Despite my love of my favorite economic indicator, the AIA's Architectural Billings Index (ABI), I'm a bit late blogging about it (I blame the World Cup--I've been distracted). What matters is that the figures for May are up sharply to 52.5 from 49.6 in April. The details are below (any value greater than 50 means that architecture billings are increasing; conversely, any value less than 50 means billings are decreasing):
Regional (three month) Averages for May 2014:
This is the West's second month of declines, which troubles me. The West has been hot for a while, so we'll see if the declines have legs. Everything is cyclical, and as I've said in the past, there are still regions in the West that are booming (SF/SJ Bay Area, etc.).
Sector Averages for May 2014:
The Inquiry Index is at 63.2 for May, up from 59.1 in April and 57.9 in March. This is correlated to more good news going forward. Hopefully these ABI figures, along with other construction economic indicators, shows the industry is ready to break out.
The Department of Commerce's U.S. Census Bureau reported construction spending for April 2014 a few days ago. April's figure of seasonally-adjusted annual rate (SAAR) is $953.5 billion, up 0.2% from $951.6 billion in March. Modest improvement, but the details are more telling. The SAAR for private construction was essentially flat at $686.5 billion, down a hair from $686.8 billion in March. Public construction, which has been on a long downward slide, ticked up 0.8% to $267 billion in April, above March's figure of $264.8 billion. I will come back to public-sector spending in a separate post in the next day or two because it's an interesting topic these days.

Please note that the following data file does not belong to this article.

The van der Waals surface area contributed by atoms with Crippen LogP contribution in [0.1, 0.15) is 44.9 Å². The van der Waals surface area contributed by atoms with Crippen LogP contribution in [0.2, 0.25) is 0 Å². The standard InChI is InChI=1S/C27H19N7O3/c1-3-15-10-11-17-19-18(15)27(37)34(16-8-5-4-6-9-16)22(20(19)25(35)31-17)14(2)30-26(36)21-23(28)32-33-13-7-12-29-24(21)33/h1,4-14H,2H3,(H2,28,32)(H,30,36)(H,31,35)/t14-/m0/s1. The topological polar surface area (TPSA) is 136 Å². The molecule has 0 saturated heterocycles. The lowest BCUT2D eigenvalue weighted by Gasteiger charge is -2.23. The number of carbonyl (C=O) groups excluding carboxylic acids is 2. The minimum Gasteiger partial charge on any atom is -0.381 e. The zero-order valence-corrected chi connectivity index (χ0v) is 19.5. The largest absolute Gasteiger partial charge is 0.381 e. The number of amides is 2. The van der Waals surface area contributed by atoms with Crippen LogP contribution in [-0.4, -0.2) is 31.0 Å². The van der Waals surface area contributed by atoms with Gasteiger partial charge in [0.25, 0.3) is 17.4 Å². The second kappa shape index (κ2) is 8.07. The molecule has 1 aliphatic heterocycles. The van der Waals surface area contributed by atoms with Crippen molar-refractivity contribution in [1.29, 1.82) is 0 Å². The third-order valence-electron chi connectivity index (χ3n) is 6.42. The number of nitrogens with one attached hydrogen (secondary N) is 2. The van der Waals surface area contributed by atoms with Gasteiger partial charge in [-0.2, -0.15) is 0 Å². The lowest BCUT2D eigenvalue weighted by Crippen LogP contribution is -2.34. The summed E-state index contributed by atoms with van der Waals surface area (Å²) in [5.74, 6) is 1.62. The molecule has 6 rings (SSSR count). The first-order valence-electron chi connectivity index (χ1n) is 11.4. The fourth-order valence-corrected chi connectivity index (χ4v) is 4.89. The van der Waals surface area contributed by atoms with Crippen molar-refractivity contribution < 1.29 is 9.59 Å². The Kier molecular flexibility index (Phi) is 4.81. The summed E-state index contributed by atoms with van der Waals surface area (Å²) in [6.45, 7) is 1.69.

The increase in public sector construction spending is good for the construction industry. As Bill McBride from the Calculated Risk shows in the above figure, residential is also health. There are even more details to highlight, though.
Non-residential spending is down for the fifth month in a row, decreasing 1% in March after a 1.3% drop in February. Not necessarily a good sign. Fortunately, the residential market, combined with the public sector, picked up the slack. Residential was up 0.7% in March after being down 0.3% in February. The single-family housing starts were up 0.8% in March, but the bigger story is that the multi-family went bonkers and was up 3.2% in March after being up 2.8% in February. This makes sense to northern Californians as the multi-family market has been hot for some time, particularly in the Bay Area.
A bit of a mixed bag, but so long as the overall spending is increasing, the construction industry as a whole will continue to strengthen.